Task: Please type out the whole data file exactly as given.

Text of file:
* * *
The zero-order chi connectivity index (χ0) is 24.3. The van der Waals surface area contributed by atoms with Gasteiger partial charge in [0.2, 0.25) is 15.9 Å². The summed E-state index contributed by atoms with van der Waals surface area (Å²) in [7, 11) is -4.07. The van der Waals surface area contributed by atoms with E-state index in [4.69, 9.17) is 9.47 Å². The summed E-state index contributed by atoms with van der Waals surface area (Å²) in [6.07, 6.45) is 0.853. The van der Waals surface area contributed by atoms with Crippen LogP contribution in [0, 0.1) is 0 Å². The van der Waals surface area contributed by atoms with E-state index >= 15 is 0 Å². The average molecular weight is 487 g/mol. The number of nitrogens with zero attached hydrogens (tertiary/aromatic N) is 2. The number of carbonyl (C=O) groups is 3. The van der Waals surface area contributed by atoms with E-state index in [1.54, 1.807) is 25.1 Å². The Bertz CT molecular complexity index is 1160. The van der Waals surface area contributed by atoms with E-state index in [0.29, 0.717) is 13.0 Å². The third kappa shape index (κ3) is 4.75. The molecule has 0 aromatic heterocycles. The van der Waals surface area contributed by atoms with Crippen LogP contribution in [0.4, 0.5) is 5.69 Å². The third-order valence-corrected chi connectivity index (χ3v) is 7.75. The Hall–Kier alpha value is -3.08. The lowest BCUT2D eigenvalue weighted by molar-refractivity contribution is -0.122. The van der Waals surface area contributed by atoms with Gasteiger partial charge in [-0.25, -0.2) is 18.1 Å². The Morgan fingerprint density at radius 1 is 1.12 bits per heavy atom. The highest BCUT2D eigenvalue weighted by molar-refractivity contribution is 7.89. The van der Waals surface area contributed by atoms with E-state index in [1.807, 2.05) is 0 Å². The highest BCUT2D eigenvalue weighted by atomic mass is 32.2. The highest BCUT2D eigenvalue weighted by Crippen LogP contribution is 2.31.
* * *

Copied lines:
The zero-order chi connectivity index (χ0) is 24.3. The van der Waals surface area contributed by atoms with Gasteiger partial charge in [0.2, 0.25) is 15.9 Å². The summed E-state index contributed by atoms with van der Waals surface area (Å²) in [7, 11) is -4.07. The van der Waals surface area contributed by atoms with E-state index in [4.69, 9.17) is 9.47 Å². The summed E-state index contributed by atoms with van der Waals surface area (Å²) in [6.07, 6.45) is 0.853. The van der Waals surface area contributed by atoms with Crippen LogP contribution in [0, 0.1) is 0 Å². The van der Waals surface area contributed by atoms with E-state index >= 15 is 0 Å². The average molecular weight is 487 g/mol. The number of nitrogens with zero attached hydrogens (tertiary/aromatic N) is 2. The number of carbonyl (C=O) groups is 3. The van der Waals surface area contributed by atoms with E-state index in [1.54, 1.807) is 25.1 Å². The Bertz CT molecular complexity index is 1160. The van der Waals surface area contributed by atoms with E-state index in [0.29, 0.717) is 13.0 Å². The third kappa shape index (κ3) is 4.75. The molecule has 0 aromatic heterocycles. The van der Waals surface area contributed by atoms with Crippen LogP contribution in [0.4, 0.5) is 5.69 Å². The third-order valence-corrected chi connectivity index (χ3v) is 7.75. The Hall–Kier alpha value is -3.08. The lowest BCUT2D eigenvalue weighted by molar-refractivity contribution is -0.122. The van der Waals surface area contributed by atoms with Gasteiger partial charge in [-0.25, -0.2) is 18.1 Å². The Morgan fingerprint density at radius 1 is 1.12 bits per heavy atom. The highest BCUT2D eigenvalue weighted by molar-refractivity contribution is 7.89. The van der Waals surface area contributed by atoms with E-state index in [1.807, 2.05) is 0 Å². The highest BCUT2D eigenvalue weighted by atomic mass is 32.2. The highest BCUT2D eigenvalue weighted by Crippen LogP contribution is 2.31.